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Impact fees have become a popular way to raise revenue to fund infrastructure needs. If new development does not generate enough public revenues to cover associated public costs, economists advocate impact fees as a way to ensure that the private and social marginal costs of development are aligned. If, however, the public revenues associated with new development exceed public costs, impact fees drive a further wedge between the public revenues and costs associated with new development, inappropriately distorting development decisions and enriching existing development at the expense of new development.
I constructed a comprehensive but simple analysis of the fiscal impact of new development in Manatee County. I found tax revenues from additional development more than covered associated state and local government costs without any impact fee revenue whatsoever. Therefore impact fees are not warranted on the grounds that new development places fiscal burdens on existing development - it does not.
My analysis differs from typical impact fee studies in five ways. First, new residents should not pay the full price of new infrastructure when they move into a community in which the average unit of infrastructure has experienced significant wear and tear, and which new residents will help pay to repair and replace. Second, new residents pay taxes where they live, where they work, and where they shop; so new development should be evaluated on a community-wide basis. Third, new residents should receive credit for assuming a full share of debt obligations that were incurred to pay for past infrastructure investment. Fourth, new residents should receive credit for tax revenues that result from the process of development and are paid before the new resident actually takes up residence, and these revenues should be estimated in a comprehensive way, rather than the arbitrary, ad hoc, techniques usually employed. Fifth, new development will make up more than an equal per parcel share of the property tax roll and will therefore pay more than an equal share of future property taxes, in present value terms. The arguments in favor of these differences should be clear to anyone who carefully considers them.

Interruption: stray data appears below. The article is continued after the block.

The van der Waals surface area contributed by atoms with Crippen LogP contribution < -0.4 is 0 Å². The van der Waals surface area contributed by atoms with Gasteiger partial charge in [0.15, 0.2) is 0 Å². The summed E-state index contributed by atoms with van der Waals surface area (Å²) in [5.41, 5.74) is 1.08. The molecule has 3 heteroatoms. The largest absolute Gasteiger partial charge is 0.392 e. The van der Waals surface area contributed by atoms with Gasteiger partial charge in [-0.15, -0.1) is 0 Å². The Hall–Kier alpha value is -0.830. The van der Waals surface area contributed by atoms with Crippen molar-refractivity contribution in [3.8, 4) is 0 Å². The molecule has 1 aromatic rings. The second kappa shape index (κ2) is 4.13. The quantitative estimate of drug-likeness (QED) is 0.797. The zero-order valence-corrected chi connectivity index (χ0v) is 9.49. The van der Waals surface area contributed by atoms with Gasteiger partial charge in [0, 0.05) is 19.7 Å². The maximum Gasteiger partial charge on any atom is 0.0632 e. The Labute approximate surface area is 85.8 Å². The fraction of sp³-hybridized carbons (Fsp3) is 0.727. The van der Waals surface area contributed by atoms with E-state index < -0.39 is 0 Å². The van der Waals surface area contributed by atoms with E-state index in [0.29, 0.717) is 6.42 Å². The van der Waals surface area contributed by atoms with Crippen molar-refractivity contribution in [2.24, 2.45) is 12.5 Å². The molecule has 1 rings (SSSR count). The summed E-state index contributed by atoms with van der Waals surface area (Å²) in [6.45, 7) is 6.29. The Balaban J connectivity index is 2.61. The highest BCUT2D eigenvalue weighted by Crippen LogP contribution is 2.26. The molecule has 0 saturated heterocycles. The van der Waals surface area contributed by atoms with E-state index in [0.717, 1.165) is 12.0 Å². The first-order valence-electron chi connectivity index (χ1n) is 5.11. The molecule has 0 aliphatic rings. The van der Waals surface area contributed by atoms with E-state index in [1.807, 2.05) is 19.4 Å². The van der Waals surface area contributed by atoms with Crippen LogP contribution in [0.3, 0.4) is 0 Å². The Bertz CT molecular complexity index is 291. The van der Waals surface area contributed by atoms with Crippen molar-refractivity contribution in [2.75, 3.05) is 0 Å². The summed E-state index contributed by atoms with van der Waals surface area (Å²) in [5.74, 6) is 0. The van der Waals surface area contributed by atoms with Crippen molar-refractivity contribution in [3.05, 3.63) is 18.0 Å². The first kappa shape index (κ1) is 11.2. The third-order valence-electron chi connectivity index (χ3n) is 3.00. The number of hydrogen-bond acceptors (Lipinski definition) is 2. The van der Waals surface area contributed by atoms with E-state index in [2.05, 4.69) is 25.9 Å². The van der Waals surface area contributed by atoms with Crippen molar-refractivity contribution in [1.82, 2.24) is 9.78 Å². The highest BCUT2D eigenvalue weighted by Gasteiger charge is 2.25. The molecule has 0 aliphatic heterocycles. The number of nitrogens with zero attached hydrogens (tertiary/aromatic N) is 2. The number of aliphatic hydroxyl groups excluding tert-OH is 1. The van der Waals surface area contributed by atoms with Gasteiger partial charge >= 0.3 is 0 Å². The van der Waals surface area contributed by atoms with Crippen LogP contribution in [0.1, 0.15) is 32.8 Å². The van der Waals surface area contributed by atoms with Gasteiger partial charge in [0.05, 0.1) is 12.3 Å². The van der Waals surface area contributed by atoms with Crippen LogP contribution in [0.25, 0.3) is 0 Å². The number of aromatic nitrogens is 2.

While I find that new development in Manatee County generates more than enough revenue to pay all associated public costs in present value terms, this is not to say that the public revenues sufficient to fund all new capital projects will magically appear in funds dedicated to infrastructure needs. Indeed, the revenues collected from new development will accrue to general revenue funds and may not occur across levels of government proportional to costs. However, in aggregate, the revenues are there and will reduce tax burdens on existing residents. It is a political matter whether such revenues will be devoted to infrastructure needs. If they are not, it does not negate the fact that they were contributed by new development.